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AIDS Research and Therapy
Gender variation in self-reported likelihood of HIV infection in comparison with HIV test results in rural and urban Nigeria

<p>Adeniyi F Fagbamigbe<sup>*</sup>, Joshua O Akinyemi, Babatunde O Adedokun and Elijah A Bamgboye</p>


December 21, 2011

Background

Behaviour change which is highly influenced by risk perception is a major challenge that HIV prevention efforts need to confront. In this study, we examined the validity of self-reported likelihood of HIV infection among rural and urban reproductive age group Nigerians.

Methods

This is a cross-sectional study of a nationally representative sample of Nigerians. We investigated the concordance between self-reported likelihood of HIV and actual results of HIV test. Multivariate logistic regression analysis was used to assess whether selected respondents' characteristics affect the validity of self-reports.

Results

The HIV prevalence in the urban population was 3.8% (3.1% among males and 4.6% among females) and 3.5% in the rural areas (3.4% among males and 3.7% among females). Almost all the respondents who claimed they have high chances of being infected with HIV actually tested negative (91.6% in urban and 97.9% in rural areas). In contrast, only 8.5% in urban areas and 2.1% in rural areas, of those who claimed high chances of been HIV infected were actually HIV positive. About 2.9% and 4.3% from urban and rural areas respectively tested positive although they claimed very low chances of HIV infection. Age, gender, education and residence are factors associated with validity of respondents' self-perceived risk of HIV infection.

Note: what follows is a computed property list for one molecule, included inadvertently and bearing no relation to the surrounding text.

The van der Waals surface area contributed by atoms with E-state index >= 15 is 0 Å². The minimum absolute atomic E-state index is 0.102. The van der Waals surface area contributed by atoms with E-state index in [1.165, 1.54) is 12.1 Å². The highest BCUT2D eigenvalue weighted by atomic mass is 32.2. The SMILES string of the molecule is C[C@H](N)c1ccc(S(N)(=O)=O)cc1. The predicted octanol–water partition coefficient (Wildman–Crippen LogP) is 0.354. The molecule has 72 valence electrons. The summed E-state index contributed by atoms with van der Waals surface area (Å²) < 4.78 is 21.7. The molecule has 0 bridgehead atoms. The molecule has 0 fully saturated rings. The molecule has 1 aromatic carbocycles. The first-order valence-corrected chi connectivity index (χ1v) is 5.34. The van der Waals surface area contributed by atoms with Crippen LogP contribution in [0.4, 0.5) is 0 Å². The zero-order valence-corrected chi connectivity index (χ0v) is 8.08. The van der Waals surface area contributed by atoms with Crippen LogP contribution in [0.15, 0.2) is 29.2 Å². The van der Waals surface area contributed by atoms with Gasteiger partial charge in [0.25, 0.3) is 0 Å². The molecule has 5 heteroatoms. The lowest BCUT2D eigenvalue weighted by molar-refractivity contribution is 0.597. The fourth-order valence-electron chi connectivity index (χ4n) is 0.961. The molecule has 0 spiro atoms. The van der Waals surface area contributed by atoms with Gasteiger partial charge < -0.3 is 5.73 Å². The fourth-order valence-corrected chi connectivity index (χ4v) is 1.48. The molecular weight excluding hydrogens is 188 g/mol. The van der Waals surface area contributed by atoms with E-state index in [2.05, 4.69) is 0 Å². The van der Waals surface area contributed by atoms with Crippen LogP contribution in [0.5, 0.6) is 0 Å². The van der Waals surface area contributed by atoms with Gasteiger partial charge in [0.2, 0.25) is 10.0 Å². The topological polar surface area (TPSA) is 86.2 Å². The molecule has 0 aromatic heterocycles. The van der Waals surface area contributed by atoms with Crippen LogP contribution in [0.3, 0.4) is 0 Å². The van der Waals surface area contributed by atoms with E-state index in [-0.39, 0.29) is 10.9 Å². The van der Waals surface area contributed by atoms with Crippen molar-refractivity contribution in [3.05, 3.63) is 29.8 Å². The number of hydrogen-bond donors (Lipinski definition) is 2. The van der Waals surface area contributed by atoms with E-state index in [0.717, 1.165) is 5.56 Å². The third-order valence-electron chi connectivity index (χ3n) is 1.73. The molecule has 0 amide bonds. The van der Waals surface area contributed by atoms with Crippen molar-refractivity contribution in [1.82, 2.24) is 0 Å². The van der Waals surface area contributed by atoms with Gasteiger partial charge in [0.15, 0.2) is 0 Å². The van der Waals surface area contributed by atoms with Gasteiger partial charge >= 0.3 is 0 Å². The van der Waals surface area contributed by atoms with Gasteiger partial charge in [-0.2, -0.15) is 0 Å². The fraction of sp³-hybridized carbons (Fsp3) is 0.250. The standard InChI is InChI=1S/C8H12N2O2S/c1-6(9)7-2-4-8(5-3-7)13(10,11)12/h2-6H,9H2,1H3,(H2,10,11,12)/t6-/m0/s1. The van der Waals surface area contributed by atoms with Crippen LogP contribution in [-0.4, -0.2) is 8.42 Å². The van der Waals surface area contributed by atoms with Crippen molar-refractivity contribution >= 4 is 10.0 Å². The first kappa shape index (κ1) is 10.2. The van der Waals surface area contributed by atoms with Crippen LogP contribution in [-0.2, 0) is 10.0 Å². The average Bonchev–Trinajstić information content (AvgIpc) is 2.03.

Conclusion

Self-perceived HIV risk is poorly sensitive and moderately specific in the prediction of HIV status. There are differences in the validity of self-perceived risk of HIV across rural and urban populations.

Keywords:

Urban; rural; sero-positive; HIV/AIDS; validity; behaviour change; Nigeria

*Corresponding author: Adeniyi F Fagbamigbe franstel74@yahoo.com

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© 2011 Fagbamigbe et al; licensee BioMed Central Ltd.

This is an Open Access article distributed under the terms of the Creative Commons Attribution License (http://creativecommons.org/licenses/by/2.0), which permits unrestricted use, distribution, and reproduction in any medium, provided the original work is properly cited.





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